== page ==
Owners continue to seek greater efficiency, less risk and tighter schedules. This is driving more of them than ever before to explore such project delivery methods as construction management-at-risk (CMAR), design-build and integrated project delivery. As a result, these project delivery methods are growing rapidly and are quickly replacing the traditional design-bid-build method as the go-to means of executing projects.
The growth in alternative project delivery can be seen in the this year’s rankings of ENR’s Top 100 Construction Management-at-Risk Firms and Top 100 Design-Build Firms. The Top 100 CMAR firms had a combined revenue of $143.05 billion in 2018, up 8.2% from the $132.24 billion reported in 2017.
“What we’re finding is it’s not always easy to build the right teams for those [design-build] project types.”
– Ryan Heeter, COO of GE Johnson Construction Co.
What is more interesting in the Top 100 CMAR, revenue numbers for domestic projects rose 9.6%, to $133.30 billion, in 2018 over 2017 figures. This more than makes up for the 8.5% drop in revenue from international CMAR projects, which fell to $9.75 billion in 2018 from $10.66 billion in 2017.
The design-build list provides a similar contrast between domestic and international project delivery. Overall, the Top 100 design-build firms had a total revenue of $107.66 billion in 2018, up 4.3% from 2017. However, revenue from domestic design-build projects grew a more healthy 5.9%, rising to $85.20 billion, in 2018. On the other hand, international design-build revenue dropped 1.5% in 2018, thanks in part to a fall-off in huge engineering-procurement-construction projects in the international mining, power and petroleum markets.
To put the strong growth in design-build and CMAR in a broader context, domestic design-build revenue has grown 69.6% from 2010, when the construction recession ended, to 2018. This rise comes despite a dramatic drop in big-ticket engineer-procure-construction projects in the oil-and-gas, power and mining sectors. In the same time period, domestic CMAR revenue has grown 108.4%.
What used to be considered alternative forms of project delivery “are becoming increasingly commonplace—to the point that they’re not really alternative anymore,” says Scott Roux, senior vice president of Michael Baker International. “We are pursuing this work aggressively yet thoughtfully, and anticipate it comprising a larger percentage of our overall portfolio going forward.”
CMAR Is Surging
The market for CMAR has better than doubled in the past eight years for many reasons, as owners seek teamwork and earlier involvement in the design process than is typical in the traditional design-bid-build process. Many owners also have returned to CMAR after some bad experiences during the industry recession of 2008-10, when owners thought they could get cut-rate pricing using design-bid-build.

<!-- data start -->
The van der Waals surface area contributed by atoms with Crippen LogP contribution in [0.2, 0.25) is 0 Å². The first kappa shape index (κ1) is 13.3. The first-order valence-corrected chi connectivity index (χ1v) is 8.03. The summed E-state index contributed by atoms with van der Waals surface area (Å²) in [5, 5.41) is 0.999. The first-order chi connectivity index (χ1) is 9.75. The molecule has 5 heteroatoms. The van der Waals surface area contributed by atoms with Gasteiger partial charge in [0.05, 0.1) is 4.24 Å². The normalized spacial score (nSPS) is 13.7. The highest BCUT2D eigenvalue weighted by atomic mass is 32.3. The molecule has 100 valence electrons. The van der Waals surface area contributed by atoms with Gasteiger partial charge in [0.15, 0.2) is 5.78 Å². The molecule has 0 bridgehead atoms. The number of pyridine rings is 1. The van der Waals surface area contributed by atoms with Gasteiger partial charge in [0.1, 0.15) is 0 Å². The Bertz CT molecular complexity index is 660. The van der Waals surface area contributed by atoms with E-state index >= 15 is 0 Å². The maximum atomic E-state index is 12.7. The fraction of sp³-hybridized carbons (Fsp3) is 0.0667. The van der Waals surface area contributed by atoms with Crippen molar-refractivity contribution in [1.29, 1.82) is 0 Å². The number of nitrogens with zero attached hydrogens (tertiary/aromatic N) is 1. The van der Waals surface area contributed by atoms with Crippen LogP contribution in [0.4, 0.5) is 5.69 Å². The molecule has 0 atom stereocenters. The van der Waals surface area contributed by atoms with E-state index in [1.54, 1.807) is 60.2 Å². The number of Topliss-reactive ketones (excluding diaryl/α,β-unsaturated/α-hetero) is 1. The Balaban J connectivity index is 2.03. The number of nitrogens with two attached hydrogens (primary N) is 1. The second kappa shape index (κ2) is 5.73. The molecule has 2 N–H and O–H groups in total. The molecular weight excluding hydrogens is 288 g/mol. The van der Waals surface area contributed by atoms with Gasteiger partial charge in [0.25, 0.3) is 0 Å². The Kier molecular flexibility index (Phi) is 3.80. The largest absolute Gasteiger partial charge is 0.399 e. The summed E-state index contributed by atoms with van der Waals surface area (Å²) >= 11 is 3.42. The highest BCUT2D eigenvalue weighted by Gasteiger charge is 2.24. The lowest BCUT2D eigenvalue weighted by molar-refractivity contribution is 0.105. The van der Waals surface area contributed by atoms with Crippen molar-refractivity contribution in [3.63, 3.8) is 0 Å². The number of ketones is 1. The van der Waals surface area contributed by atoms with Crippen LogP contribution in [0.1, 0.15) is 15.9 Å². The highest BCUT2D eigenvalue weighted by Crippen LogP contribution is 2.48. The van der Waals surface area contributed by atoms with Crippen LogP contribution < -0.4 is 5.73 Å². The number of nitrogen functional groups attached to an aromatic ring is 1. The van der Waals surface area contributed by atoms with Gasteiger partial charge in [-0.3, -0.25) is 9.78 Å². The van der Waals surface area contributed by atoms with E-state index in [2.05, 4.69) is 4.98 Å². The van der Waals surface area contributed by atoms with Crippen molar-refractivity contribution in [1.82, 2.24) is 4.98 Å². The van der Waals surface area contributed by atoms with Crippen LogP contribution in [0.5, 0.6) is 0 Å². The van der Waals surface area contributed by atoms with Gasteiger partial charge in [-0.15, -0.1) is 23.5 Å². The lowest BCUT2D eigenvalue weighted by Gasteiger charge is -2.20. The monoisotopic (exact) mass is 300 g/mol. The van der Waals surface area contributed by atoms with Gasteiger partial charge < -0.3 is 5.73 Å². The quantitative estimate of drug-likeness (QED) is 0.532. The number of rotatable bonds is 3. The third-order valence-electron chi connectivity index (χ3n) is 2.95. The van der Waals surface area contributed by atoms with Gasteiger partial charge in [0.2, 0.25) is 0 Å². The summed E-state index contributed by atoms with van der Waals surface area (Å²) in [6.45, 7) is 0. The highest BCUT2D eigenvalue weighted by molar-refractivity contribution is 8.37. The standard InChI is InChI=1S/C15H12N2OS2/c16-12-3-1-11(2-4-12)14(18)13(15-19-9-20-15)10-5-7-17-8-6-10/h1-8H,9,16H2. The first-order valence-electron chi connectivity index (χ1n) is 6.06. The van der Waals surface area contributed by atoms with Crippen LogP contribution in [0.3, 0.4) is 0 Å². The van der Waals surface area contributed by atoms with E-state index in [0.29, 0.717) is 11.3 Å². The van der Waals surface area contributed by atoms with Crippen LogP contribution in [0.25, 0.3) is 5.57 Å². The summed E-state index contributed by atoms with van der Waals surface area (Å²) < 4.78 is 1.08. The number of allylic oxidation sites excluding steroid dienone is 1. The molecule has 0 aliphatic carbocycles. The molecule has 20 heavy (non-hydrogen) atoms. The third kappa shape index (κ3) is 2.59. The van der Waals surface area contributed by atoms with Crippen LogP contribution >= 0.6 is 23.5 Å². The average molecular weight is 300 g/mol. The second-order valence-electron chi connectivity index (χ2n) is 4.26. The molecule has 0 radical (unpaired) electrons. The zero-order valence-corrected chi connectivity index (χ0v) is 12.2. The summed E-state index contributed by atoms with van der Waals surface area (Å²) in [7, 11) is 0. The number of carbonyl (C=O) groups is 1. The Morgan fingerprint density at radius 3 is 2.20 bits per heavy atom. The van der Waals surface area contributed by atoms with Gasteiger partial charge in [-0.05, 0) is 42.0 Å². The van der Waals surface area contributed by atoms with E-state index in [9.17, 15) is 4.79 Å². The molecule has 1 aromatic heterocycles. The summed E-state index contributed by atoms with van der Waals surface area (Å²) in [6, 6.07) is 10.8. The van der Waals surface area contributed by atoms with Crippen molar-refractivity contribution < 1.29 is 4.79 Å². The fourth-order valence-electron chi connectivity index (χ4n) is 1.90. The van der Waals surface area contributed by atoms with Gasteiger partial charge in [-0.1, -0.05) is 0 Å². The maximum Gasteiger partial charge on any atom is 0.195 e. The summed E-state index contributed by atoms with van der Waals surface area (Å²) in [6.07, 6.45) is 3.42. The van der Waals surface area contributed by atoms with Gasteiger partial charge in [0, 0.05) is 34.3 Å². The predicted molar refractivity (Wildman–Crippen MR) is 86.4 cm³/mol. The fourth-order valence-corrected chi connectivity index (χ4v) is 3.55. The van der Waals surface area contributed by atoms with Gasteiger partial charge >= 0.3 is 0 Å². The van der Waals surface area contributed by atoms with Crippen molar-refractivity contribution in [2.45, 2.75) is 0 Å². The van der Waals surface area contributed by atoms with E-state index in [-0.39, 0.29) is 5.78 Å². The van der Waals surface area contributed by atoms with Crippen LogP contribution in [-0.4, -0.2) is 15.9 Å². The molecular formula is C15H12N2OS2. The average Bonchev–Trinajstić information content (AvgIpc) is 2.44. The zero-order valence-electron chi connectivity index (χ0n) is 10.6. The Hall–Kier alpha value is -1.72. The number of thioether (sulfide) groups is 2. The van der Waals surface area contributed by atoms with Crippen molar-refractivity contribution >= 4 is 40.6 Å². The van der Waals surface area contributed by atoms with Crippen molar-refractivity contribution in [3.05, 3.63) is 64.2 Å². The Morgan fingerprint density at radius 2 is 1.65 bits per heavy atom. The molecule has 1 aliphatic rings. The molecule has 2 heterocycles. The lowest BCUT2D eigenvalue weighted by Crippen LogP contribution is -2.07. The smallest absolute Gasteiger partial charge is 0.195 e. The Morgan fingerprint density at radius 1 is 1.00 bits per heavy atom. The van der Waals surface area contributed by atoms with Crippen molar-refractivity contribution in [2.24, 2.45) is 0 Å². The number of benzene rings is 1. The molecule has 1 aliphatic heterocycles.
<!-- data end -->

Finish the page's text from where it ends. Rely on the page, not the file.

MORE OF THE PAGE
“Design-build is hot and trending.”
– Lisa Washington, CEO of the Design-Build Institute of America
“During the downturn, many owners thought they would get the best price from design-bid-build, but that didn’t always work out that well,” says Dennis Cornick, executive vice president of Gilbane Building Co. So CMAR is returning to be the go-to project delivery method in the buildings sector.
CMAR also is making major strides in the public infrastructure market, particularly in the water and wastewater sector. For example, Clark Construction Group’s subsidiary Atkinson Construction is helping the City of Atlanta bolster its clean water system with the Atlanta Water Supply, Bellwood Quarry Tunnels and Shaft project, says Chip Hastie, executive vice president of Clark. Atkinson’s Underground Division has been working on the CMAR project over the last three years, constructing a water tunnel.
Design-Build Is Trending
Design-build also is rapidly expanding as the project delivery method of choice for many market sectors. “Design-build is hot and trending,” says Lisa Washington, CEO of the Design-Build Institute of America, Washington, D.C.
Washington points to two studies from last year that show both the growth and effectiveness of design-build. In June 2018, a joint study by DBIA and Raleigh, N.C.-based industry consultant FMI Corp. found that design-build is expected to grow 18% from 2018 to 2021 and will make up 44% of the nonresidential market by 2021.
The DBIA-FMI study was followed in November by a study of project-delivery performance by the Construction Industry Institute, an Austin, Texas-based industry research organization, and the Pankow Foundation, a McLean, Va.-based research group. The study of 212 projects found that design-build was the best performing project delivery method, 61% faster than CMAR and 102% faster than design-bid-build.
“We had plenty of anecdotal evidence that design-build was faster and cheaper than other project delivery methods, but these studies give us solid facts to support that claim,” says Washington.
Design-build opportunities are growing for a variety of reasons. “Speed to market is one of the drivers for the increase in design-build market,” says Cornick of Gilbane. “Plus, there is only one neck to choke at the end of the day.”